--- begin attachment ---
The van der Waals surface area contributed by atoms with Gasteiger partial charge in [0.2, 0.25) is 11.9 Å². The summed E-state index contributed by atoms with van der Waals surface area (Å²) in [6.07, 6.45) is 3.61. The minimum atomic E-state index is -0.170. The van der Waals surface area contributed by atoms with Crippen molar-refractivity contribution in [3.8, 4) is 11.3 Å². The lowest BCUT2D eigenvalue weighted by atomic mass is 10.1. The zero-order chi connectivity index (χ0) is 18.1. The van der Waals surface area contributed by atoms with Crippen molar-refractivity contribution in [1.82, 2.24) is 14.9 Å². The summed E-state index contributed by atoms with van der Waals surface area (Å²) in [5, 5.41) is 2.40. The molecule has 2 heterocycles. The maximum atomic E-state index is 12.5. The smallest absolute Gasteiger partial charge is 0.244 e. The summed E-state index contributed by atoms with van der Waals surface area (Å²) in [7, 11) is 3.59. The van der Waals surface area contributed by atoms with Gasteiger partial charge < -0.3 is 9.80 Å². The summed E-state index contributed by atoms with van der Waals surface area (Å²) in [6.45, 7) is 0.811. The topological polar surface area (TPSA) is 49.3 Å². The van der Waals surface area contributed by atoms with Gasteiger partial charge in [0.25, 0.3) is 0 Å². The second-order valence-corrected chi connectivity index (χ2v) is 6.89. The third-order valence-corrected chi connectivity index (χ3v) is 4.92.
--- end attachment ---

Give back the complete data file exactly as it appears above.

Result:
The van der Waals surface area contributed by atoms with Gasteiger partial charge in [0.2, 0.25) is 11.9 Å². The summed E-state index contributed by atoms with van der Waals surface area (Å²) in [6.07, 6.45) is 3.61. The minimum atomic E-state index is -0.170. The van der Waals surface area contributed by atoms with Crippen molar-refractivity contribution in [3.8, 4) is 11.3 Å². The lowest BCUT2D eigenvalue weighted by atomic mass is 10.1. The zero-order chi connectivity index (χ0) is 18.1. The van der Waals surface area contributed by atoms with Crippen molar-refractivity contribution in [1.82, 2.24) is 14.9 Å². The summed E-state index contributed by atoms with van der Waals surface area (Å²) in [5, 5.41) is 2.40. The molecule has 2 heterocycles. The maximum atomic E-state index is 12.5. The smallest absolute Gasteiger partial charge is 0.244 e. The summed E-state index contributed by atoms with van der Waals surface area (Å²) in [7, 11) is 3.59. The van der Waals surface area contributed by atoms with Gasteiger partial charge < -0.3 is 9.80 Å². The summed E-state index contributed by atoms with van der Waals surface area (Å²) in [6.45, 7) is 0.811. The topological polar surface area (TPSA) is 49.3 Å². The van der Waals surface area contributed by atoms with Gasteiger partial charge in [0.25, 0.3) is 0 Å². The second-order valence-corrected chi connectivity index (χ2v) is 6.89. The third-order valence-corrected chi connectivity index (χ3v) is 4.92.